Volume 18 Number 5
Peace, Conflict, Hakuna Matata!
01 October 2005

I notice him spreading a mat on the floor to commence his morning prayers according to his religion, Islam. From this moment on, I know that this summer in Caux will bring a new experience.

José Carlos León Vargas from Mexico took part in a month’s
course on conflict resolution at the Caux centre

4am: suddenly my roommate’s alarm starts to sound. Still in the mist of my dreams and the excitement of the first day of classes, I notice him spreading a mat on the floor to commence his morning prayers according to his religion, Islam. From this moment on, I know that this summer in Caux will bring a new experience. With a smile on my face I say good morning to Altaf, from India, and go back to sleep, hardly able to wait to meet everyone else.

From mid July to mid August, the Caux conference centre hosted the Caux Scholars Programme 2005; an intensive course on peace building and conflict transformation that helped me to understand the roots of conflict, its causes and consequences. Yet, going beyond all my expectations, the programme also built an honest and solid friendship with 20 people from 17 countries on five continents.

Monica, a Colombian living in Canada, led one of our first morning meditations. She asked everybody to stand in front of each of the other students for a short period, to break the ice among us. I had never looked into the eyes of a Nigerian, a German and an Uzbek, one after the other, until now. As some of us stated during the exercise, the colours and shapes were very different but we could all see our own image in the eyes of the other. The person we were staring at was someone like us, full of dreams, thoughts and fears.

The weeks passed rapidly, and our long list of readings, lectures and meetings with experts in conflict resolution from all over the world were interspersed with moments of leisure. Emanuel from Kenya, George, our six-foot ‘gentle giant’ from Uganda, and Maurice, an American with Jamaican roots, teach the group a beautiful song, Hakuna Matata. This phrase, which means ‘no worries’ in Swahili, becomes the official motto of the Caux Scholars 2005. To my surprise, the sentiment is much appreciated by Sushil, from Nepal.

His country is in political and social turmoil at the moment, but he promotes non-violence and a spirit of comradeship wherever he goes. Rather than a denial of reality, Hakuna Matata reminds us that there is a chance for peace and reconciliation if we approach conflict in a spirit of positive enquiry. And Vidjia, a young lawyer from Cambodia, believes that appreciation and optimism are essential to transform a conflict.

Throughout the summer in Caux I feel I am discovering more from this international group than from many of the books I read back in college. Harper, an American student of political science, runs at least 20 kilometres every day—and sometimes twice a day. I learn from her that determination is crucial and that there is no time to lose in the construction of a hate-free, fear-free society. Some days later, Lillit explains to me the history of Armenia, Syria and Lebanon, the countries where she was born, raised and lives. Talking to a polyglot globetrotter like French/Australian social worker, Christina, I find out that neither money nor possessions are the real treasure, but discovering who we are by understanding someone else. For her, life is like a song, and we have to sing it loud from the bottom of our hearts.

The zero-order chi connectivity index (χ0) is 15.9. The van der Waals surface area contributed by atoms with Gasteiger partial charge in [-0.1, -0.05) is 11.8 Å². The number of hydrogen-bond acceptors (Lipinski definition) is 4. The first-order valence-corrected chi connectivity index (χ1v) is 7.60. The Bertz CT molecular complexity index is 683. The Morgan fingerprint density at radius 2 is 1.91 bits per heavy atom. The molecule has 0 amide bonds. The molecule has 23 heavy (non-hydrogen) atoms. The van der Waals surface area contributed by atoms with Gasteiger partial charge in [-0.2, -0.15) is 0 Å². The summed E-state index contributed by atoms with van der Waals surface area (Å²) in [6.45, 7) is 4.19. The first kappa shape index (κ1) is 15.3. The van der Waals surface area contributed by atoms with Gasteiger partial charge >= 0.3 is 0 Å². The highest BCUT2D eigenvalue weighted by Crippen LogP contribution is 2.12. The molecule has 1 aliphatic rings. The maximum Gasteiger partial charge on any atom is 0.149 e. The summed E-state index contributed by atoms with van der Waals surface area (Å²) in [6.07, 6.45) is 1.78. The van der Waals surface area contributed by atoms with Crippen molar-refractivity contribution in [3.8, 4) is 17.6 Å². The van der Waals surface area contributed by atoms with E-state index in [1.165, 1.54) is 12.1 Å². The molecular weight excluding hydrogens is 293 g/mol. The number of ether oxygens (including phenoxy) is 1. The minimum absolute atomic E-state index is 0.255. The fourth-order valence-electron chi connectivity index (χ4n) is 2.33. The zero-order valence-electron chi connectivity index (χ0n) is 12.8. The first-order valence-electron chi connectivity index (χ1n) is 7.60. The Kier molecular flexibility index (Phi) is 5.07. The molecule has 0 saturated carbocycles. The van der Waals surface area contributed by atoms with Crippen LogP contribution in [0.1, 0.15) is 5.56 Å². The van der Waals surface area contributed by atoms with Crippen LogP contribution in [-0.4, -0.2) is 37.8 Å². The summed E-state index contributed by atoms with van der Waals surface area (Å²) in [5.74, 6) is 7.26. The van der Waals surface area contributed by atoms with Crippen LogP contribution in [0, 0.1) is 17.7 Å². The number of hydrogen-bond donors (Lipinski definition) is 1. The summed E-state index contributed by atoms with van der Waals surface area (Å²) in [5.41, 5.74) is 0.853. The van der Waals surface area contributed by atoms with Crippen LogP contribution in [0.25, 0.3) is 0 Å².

A bonfire up the hill above Caux lights up the night and reminds those of us who live in countries without war of how lucky we are. As a musical background, Emily performs a song she has composed. It says that the perceptions and feelings of people need to be transformed if we want to deal with the problems in our societies. Indeed, my own stereotypes towards Americans are starting to fade away thanks to Sarah, an American graduate working and teaching in Croatia, who is always cheering us up. I do not have a specific religion, but I deeply appreciate and feel her Christianity in the way she cares about people. This is the kind of leadership that our world needs, not only words but day-to-day actions.

The Caux Scholars Programme has strengthened my commitment to change, and my belief that no matter when or where a conflict arises there is still space for reconciliation and mutual comprehension. In a world in which prejudices tend to dominate, the gap between cultures can be reduced if we respect the other and share our feelings openly. After 30 days, it is time to go down the mountain and carry out this task in our own communities, for no change can be achieved if we do not walk our words and our thoughts.

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